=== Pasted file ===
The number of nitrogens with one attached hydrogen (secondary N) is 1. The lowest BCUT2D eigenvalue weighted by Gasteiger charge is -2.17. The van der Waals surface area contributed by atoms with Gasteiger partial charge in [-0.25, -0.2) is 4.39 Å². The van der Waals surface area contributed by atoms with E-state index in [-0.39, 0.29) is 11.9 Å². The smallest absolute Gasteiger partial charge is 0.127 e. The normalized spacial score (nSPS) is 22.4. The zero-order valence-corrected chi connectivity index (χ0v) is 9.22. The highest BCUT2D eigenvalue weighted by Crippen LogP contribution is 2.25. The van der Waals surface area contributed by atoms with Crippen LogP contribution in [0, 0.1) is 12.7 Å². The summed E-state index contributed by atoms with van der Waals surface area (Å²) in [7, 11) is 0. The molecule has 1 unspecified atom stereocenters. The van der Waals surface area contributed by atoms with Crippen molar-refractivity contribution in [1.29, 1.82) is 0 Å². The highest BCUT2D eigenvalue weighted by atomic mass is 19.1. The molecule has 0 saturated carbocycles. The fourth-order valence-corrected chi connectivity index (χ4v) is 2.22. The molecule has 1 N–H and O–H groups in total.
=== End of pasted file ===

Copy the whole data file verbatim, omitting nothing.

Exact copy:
The number of nitrogens with one attached hydrogen (secondary N) is 1. The lowest BCUT2D eigenvalue weighted by Gasteiger charge is -2.17. The van der Waals surface area contributed by atoms with Gasteiger partial charge in [-0.25, -0.2) is 4.39 Å². The van der Waals surface area contributed by atoms with E-state index in [-0.39, 0.29) is 11.9 Å². The smallest absolute Gasteiger partial charge is 0.127 e. The normalized spacial score (nSPS) is 22.4. The zero-order valence-corrected chi connectivity index (χ0v) is 9.22. The highest BCUT2D eigenvalue weighted by Crippen LogP contribution is 2.25. The van der Waals surface area contributed by atoms with Crippen LogP contribution in [0, 0.1) is 12.7 Å². The summed E-state index contributed by atoms with van der Waals surface area (Å²) in [7, 11) is 0. The molecule has 1 unspecified atom stereocenters. The van der Waals surface area contributed by atoms with Crippen molar-refractivity contribution in [1.29, 1.82) is 0 Å². The highest BCUT2D eigenvalue weighted by atomic mass is 19.1. The molecule has 0 saturated carbocycles. The fourth-order valence-corrected chi connectivity index (χ4v) is 2.22. The molecule has 1 N–H and O–H groups in total.